Part of the value in any business-to-business contract comes from knowing with a reasonable degree of certainty that each party’s rights can be enforced and that a breaching party will be required to perform its obligations or to pay compensation. The ability to ascertain which laws apply to a dispute and which courts are entitled to determine its outcome and to enforce a judgment is therefore of paramount importance.

EU law sets out default positions on governing law, jurisdiction and enforcement of judgments that apply to contractual arrangements across the EU. In doing so it provides contracting parties with much-needed certainty even when they may not have directed their minds to such seemingly esoteric issues in the rush to conclude a transaction.

While it remains to be seen what the UK’s trading relationship with Europe and the rest of the world will look like in several years’ time, one of the big uncertainties of #Brexit is what happens if these rules cease to apply mid-way through the life of a contract and the parties cannot agree a way forward? This is especially important for outsourcing and services agreements whose terms will extend into 2019 and beyond, as doubts over a party’s ability to enforce a strategically important agreement can only weaken their negotiating position when disputes inevitably arise. A solution must be found at the earliest opportunity.

The following five points should be considered by companies seeking to minimize the risk to their business of a negative outcome to #Brexit negotiations.

  • Agree in advance which law(s) shall govern disputes. Typically this is achieved by inserting a Governing Law clause into an agreement and specifying which disputes shall be subject to which law(s). Governing Law clauses can be as complex or as straightforward as the circumstances require, ranging from having different laws apply to different parts of the agreement, to having one law apply to all disputes, including disputes over the existence of a binding agreement and the validity of the choice of law clause. Where parties are from different jurisdictions and neither wants to be governed by the other party’s domestic law, it is common to use the laws of a third country, particularly where that third country is recognised for its commercial law.
  • Agree in advance which court(s) shall have jurisdiction to determine disputes. Jurisdiction clauses can be used to confer on particular courts the ability to determine disputes either on an exclusive or on a non-exclusive basis, depending on how the clause is worded. Factors to consider when choosing which court(s) shall determine contractual disputes include: the location of the courts and the ease with which parties can bring evidence and witnesses to trial; the court’s procedural requirements; the language of proceedings; and the remedies available, both pending and following trial. As with governing law, a third country’s courts may be chosen where those courts have a strong reputation for dispute resolution and where neither party wants to allow the other side any “home advantage”.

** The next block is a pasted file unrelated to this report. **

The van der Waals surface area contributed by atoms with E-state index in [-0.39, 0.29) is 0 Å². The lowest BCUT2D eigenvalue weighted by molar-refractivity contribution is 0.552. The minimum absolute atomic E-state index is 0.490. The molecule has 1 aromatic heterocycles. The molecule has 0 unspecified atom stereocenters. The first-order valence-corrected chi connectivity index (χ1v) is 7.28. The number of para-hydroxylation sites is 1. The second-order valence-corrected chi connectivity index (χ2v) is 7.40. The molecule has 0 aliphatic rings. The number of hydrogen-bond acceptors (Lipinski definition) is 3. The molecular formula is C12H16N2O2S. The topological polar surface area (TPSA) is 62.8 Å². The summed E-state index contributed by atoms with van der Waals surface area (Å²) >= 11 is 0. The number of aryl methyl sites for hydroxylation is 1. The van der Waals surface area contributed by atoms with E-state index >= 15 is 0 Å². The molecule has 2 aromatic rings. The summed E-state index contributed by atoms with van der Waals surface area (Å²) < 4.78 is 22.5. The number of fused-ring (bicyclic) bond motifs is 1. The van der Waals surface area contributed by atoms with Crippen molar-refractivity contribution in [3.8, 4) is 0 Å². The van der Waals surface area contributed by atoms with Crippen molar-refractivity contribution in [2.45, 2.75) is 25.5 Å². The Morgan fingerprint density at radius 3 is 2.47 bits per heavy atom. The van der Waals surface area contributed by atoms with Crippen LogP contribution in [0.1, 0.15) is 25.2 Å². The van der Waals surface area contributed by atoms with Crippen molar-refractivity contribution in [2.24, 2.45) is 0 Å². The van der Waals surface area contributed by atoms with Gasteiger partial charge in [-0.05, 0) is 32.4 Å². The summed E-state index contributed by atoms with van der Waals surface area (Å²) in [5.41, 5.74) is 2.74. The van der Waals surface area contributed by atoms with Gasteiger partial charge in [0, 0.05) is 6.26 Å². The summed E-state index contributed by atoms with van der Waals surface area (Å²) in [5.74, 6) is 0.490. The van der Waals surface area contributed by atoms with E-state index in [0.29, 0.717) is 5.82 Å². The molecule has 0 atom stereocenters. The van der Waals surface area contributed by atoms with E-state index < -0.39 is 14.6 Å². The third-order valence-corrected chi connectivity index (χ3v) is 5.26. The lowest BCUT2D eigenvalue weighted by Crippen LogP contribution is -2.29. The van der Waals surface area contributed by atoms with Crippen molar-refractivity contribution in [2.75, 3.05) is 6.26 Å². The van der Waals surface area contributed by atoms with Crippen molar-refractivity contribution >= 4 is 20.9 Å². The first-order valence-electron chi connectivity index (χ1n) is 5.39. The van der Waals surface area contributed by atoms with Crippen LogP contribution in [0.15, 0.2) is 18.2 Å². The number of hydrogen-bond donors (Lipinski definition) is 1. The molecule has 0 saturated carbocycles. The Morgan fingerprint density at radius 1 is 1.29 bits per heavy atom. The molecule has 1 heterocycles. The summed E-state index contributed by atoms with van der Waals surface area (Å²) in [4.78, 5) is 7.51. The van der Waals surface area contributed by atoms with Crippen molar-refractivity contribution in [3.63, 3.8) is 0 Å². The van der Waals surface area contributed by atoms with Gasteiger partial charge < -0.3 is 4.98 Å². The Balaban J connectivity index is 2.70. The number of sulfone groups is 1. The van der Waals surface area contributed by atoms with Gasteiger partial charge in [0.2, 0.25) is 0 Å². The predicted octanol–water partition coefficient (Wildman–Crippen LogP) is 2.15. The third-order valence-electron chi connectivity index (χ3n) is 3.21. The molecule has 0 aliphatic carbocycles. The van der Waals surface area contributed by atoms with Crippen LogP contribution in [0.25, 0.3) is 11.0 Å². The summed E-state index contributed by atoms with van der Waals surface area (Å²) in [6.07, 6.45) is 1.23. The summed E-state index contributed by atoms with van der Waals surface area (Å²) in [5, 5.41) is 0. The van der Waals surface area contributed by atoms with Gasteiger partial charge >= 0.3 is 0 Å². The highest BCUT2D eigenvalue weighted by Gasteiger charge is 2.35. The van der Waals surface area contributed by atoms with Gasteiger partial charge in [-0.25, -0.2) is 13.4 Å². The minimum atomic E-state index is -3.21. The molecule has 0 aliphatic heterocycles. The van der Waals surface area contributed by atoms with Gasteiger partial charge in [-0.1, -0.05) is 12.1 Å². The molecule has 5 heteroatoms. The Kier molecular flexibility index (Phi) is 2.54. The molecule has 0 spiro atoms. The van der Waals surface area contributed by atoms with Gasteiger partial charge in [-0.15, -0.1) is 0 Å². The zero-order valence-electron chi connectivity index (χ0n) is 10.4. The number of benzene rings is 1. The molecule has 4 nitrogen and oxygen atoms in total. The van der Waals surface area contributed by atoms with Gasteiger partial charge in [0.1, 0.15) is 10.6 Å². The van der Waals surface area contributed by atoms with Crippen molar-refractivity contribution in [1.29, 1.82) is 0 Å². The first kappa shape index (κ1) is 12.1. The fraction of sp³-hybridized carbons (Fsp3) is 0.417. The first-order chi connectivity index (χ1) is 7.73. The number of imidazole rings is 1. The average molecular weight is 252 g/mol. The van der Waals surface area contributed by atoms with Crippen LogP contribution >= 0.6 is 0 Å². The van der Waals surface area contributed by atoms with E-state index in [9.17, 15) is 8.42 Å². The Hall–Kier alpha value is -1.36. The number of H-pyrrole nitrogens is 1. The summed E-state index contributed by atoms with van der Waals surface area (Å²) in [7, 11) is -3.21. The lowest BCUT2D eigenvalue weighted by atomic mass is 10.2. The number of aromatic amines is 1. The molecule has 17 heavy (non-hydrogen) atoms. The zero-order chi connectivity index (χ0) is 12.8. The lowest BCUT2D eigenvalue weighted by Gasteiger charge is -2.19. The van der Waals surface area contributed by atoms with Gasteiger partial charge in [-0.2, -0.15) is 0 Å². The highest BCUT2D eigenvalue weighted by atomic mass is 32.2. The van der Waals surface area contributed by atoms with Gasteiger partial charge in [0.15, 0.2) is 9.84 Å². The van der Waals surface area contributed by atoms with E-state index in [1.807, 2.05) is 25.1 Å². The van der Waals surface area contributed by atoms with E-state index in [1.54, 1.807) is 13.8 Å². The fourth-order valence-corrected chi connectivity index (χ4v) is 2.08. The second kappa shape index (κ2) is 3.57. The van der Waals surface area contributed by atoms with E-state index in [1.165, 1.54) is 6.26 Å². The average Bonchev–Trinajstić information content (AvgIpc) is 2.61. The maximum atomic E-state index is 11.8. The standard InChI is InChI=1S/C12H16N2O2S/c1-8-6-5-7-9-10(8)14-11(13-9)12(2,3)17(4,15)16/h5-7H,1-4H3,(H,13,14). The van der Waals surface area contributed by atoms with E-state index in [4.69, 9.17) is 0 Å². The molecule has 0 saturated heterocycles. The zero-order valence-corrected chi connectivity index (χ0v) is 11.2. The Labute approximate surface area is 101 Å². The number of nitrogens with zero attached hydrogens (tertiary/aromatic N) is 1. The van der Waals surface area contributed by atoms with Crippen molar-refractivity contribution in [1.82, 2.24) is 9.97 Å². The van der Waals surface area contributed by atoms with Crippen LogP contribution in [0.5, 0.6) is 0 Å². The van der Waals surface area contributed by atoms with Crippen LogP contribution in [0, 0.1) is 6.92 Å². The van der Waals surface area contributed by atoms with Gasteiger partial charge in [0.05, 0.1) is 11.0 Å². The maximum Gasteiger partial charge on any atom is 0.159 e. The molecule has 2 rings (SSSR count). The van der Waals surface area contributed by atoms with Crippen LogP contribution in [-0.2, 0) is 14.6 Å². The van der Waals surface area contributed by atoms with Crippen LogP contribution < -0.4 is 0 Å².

• Choose to arbitrate. Arbitration is similar to litigation in that the parties present their case in an adversarial process that is determined by an objective third party. It differs from litigation in that the parties have greater flexibility in where and how proceedings are conducted and can even choose the individual(s) who will determine their dispute. In addition, arbitral awards are enforceable internationally; disputes are usually resolved more quickly than in litigation; and the determination is usually kept confidential. An arbitration clause can provide for arbitration to be mandatory for all or only some of their disputes, and can set out the process to be followed in the event that arbitration is commenced.
  • Consider other forms of dispute resolution. Disputes arising out of agreements involving intellectual property (such as licensing or franchising agreements) can give rise to claims of intellectual property infringement as well as breach of contract. Where the alleged infringement or breach relates to an act that has occurred online, parties are not limited to litigation or arbitration: a variety of low-cost procedures exist for the takedown of infringing content from websites as well as for the recovery of domain names (some of which are described in more detail);
  • Resolve disputes via negotiation and mediation, rather than in litigation. Not all disputes need to be resolved in a courtroom or by binding determination. Where parties want to continue working together, and where the severity of the alleged breach permits it, it is often quicker, cheaper and more productive for parties to work through their differences face-to-face in private. Such negotiations can proceed with or without legal representatives being present, and can be facilitated by those specially trained in dispute resolution. It is good practice, at a minimum, for business-critical agreements to require senior managers to discuss any disputes before either party can commence proceedings.

While it is true that prevention is usually better than cure, some disputes simply cannot be avoided. The steps outlined above are inexpensive means of preparing businesses for such an eventuality. They have the added advantage that they will not be affected by the outcome of #Brexit negotiations, whether that outcome involves disapplication of EU law and a loss of access to the single market, or no perceptible change to the status quo.